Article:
It’s very rare in motorcycle racing where a tuner is so good that he gains a reputation as building racing machines better than the factories. The legendary tuner Tom Sifton was one such tuner.
Sifton was one of the most remarkable engine builders in the history of motorcycle racing in the U.S. Sifton-tuned engines powered numerous riders to victory in AMA nationals from the mid-1930s t
the early 1970s. His deigns were so innovative that they were copied by factory teams and later issued as standard racing modification parts by those factories. Some of the top riders who rode for Sifton included fellow Motorcycle Hall of Fame members Sam Arena, Kenny Eggers, Larry Headrick and Joe Leonard. Sifton also owned a motorcycle dealership in San Jose, California, and later ran a successful finance business and a performance parts business.
Born John Thomas Clifford Sifton on September 11, 1903 in Ebenezer, New York, Sifton grew up on a farm and rode a pony to school every day as a youngster. He and his sister moved from New York to San Francisco with their father after their mother tragically died.
At the age of 16, Sifton entered a night trade school and learned to be a tool maker. His first job was repairing typewriters and he later took a job at Dud Perkins Harley-Davidson in San Francisco. Sifton began racing in the mid-1920s and became one of the top hillclimb racers on the West Coast. By 1929, the hard-working Sifton was given the chance to run a subsidiary dealership for Perkins and in 1933 he opened his own Sifton’s Harley-Davidson in San Jose. The country was in the middle of the Depression when Sifton opened his dealership. Sales to the San Jose Police Department kept the dealership afloat during those lean years.
Sifton married his wife, Stella, in 1930 and the couple had a daughter, Jean. The family often worked together putting on field runs and other motorcycling events, doing everything from registering the riders to making sandwiches for the participants.
By the late 1920s, Sifton began building race bikes for Bay-area racers. Sifton’s machines quickly became known for speed and reliability. Sifton went from a highly respected Northern California tuner to national prominence on November 27, 1938, when his rider, Sam Arena, beat a star-studded field at the Oakland 200 and shattered the existing race record by an astounding 17 minutes. Sifton had figured out an ingenious way to keep a layer of oil on the cylinder walls during full speed, enabling Arena to ride without letting off the throttle.
“A lot of people came running over to me and said that I’d better get Sam to slow off or he’d blow up for sure, but I didn’t,” said Sifton in a 1968 Cycle magazine interview with Cook Neilson. “If Sam had slowed down he would probably have fouled the plugs, that engine was running so wet.”
With Arena’s Oakland victory, Sifton’s name became synonymous with the fastest racing motorcycles in the country.
In 1950, Sifton’s rider Larry Headrick came out of nowhere to win three of the four AMA nationals held on the big mile tracks, including the national championship event at Springfield, Illinois. Sifton’s Harleys were beating the factory rigs and Milwaukee wanted Sifton to turn over his engine-building secrets. A staunchly independent man, Sifton relished the fact that his bikes were often faster than the Harley-Davidson factory bikes and at first politely declined Harley-Davidson’s inquiries. Eventually, the factory and Sifton reached an agreement and he was commissioned to build racing cams for the factory.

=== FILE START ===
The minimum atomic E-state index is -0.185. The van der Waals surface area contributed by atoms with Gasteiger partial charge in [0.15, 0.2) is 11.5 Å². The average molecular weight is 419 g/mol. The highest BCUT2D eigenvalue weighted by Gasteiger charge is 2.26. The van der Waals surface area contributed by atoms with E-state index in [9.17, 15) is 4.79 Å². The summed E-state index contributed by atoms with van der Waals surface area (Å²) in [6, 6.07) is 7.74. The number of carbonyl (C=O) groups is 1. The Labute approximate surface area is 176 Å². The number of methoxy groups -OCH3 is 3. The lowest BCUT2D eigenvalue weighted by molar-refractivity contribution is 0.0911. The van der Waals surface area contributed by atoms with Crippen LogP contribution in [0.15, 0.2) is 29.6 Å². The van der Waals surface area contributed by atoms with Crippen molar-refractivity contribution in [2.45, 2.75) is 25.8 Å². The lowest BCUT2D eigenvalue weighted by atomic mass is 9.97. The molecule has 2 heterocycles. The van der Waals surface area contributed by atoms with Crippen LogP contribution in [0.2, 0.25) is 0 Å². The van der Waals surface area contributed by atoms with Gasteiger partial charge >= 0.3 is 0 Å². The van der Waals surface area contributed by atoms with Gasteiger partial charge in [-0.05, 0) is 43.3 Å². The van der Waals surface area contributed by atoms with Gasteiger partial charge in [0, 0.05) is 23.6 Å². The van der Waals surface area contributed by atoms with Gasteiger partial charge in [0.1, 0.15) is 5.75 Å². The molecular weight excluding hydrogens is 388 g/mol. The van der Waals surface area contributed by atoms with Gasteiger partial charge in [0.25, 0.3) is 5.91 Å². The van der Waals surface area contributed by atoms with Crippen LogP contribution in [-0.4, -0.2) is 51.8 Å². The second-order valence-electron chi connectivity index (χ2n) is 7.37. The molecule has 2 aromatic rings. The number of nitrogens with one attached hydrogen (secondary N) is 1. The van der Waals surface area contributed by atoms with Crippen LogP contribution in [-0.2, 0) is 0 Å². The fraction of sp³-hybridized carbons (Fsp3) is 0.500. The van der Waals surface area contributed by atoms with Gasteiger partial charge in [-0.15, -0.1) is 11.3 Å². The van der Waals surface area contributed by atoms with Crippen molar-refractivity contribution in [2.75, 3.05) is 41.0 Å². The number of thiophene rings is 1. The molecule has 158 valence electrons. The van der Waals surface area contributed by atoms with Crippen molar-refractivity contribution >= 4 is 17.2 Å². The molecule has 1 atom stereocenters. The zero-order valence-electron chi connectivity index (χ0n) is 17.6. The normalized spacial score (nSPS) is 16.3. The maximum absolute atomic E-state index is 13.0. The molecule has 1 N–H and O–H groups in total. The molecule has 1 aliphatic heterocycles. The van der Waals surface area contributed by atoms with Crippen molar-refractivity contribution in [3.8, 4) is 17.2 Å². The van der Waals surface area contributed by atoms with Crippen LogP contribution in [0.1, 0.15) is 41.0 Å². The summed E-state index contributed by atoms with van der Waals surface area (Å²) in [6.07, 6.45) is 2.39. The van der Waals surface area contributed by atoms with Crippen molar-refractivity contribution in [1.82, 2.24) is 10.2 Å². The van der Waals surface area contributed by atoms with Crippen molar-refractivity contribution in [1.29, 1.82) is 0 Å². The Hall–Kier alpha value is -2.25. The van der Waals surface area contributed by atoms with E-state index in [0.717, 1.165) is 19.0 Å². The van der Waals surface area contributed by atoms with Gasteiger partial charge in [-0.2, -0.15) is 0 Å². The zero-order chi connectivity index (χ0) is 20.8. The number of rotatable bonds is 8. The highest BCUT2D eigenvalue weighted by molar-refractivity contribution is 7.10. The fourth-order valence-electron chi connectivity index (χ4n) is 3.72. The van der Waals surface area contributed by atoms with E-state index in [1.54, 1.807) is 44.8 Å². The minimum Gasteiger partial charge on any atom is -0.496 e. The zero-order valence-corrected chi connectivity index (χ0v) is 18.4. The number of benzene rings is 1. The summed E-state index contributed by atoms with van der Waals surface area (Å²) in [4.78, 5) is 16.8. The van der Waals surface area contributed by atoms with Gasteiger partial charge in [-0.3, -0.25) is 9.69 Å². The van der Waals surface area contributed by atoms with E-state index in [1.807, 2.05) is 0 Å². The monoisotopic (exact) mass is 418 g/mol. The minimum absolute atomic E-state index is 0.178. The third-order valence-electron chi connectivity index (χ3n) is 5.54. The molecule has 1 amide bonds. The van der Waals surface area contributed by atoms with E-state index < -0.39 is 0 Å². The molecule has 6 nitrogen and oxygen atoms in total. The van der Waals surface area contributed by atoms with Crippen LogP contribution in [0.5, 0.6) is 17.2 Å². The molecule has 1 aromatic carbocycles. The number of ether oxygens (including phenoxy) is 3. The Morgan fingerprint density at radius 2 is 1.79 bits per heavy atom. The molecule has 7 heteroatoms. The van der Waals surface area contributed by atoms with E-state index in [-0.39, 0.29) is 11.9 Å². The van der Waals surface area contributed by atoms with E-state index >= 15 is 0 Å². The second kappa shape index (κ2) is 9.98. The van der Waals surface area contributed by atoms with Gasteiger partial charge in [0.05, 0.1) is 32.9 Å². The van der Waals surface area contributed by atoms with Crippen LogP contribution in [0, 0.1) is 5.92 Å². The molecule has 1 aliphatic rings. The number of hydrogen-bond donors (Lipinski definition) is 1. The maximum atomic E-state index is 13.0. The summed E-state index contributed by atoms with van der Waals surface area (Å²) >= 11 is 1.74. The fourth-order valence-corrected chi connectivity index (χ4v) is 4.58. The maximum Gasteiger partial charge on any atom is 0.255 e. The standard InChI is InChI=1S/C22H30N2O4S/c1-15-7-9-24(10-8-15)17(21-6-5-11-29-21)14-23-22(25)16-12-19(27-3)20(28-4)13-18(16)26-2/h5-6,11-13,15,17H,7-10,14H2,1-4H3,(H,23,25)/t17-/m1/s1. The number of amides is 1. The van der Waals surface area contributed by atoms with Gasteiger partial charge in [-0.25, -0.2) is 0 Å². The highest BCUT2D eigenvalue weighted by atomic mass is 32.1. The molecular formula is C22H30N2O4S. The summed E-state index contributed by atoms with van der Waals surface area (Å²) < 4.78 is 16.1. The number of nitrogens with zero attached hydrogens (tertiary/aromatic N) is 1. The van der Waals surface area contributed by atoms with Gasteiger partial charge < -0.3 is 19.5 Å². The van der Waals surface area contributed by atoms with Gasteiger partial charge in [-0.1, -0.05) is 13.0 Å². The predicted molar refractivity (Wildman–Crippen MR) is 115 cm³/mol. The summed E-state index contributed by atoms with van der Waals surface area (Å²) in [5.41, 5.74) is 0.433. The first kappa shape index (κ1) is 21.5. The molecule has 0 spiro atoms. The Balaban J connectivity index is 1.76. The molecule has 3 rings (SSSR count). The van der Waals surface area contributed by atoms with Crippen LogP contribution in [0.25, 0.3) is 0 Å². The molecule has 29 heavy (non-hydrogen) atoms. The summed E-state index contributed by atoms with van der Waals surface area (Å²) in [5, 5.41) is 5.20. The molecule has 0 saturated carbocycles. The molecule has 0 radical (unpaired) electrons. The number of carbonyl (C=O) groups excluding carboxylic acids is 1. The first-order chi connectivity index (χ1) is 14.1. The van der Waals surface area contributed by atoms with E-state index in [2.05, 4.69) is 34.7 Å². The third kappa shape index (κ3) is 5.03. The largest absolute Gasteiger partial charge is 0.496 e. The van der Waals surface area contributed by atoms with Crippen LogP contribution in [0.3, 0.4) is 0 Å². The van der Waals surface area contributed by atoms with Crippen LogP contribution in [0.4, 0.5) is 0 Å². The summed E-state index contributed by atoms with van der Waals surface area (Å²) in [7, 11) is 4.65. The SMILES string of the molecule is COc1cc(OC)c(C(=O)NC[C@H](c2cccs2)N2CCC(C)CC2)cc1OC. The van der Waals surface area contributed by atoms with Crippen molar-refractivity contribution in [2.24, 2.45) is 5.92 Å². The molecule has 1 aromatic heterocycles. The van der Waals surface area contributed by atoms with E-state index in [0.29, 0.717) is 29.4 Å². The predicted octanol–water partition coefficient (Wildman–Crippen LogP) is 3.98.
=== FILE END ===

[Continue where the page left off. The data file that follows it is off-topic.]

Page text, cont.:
A young rider from San Diego named Joe Leonard was tearing up the tracks of Northern California in the early 1950s. Sifton recognized Leonard’s raw talent and hired him to ride for his team. Leonard would later say that the day Sifton hired him was one of the most exciting days in his racing career.
“He was more than just an engine builder,” said Leonard, a three-time AMA Grand National champion. “He was a coach, a scout of your competition and a father-like figure. He could read a track and tell you the best way to ride it and he was almost always right.”
Besides his involvement in racing, Sifton will also be remembered for forming a motorcycle club in San Jose and sponsoring many motorcycle-related events. Sifton continued to build engines until the late 1950s when he sold his dealership to Sam Arena and scaled back his racing schedule. Sifton was awarded the prestigious Dudley Perkins Award from the AMA in 1973 for his life-long contributions to the sport.
Sifton suffered severe arthritis in his later years, which forced him to use canes to walk. Despite his painful condition, Sifton showed terrific endurance when it came to building racing engines. He would stand at a lathe machine for hours grinding out custom racing parts. His work ethic and energy were second to none. He often started his day at five in the morning and worked until late in the evening. Sifton rarely took vacations.
Sifton suffered a diabetes attack when his wife Stella passed away in February of 1989. Tom lasted only a year longer. He died on February 24, 1990.
He was inducted into the Motorcycle Hall of Fame in the inaugural class of 1998.
Tom Sifton was a man who dedicated his life to motorcycle racing and engineering and will be forever known as one of the greats in his field.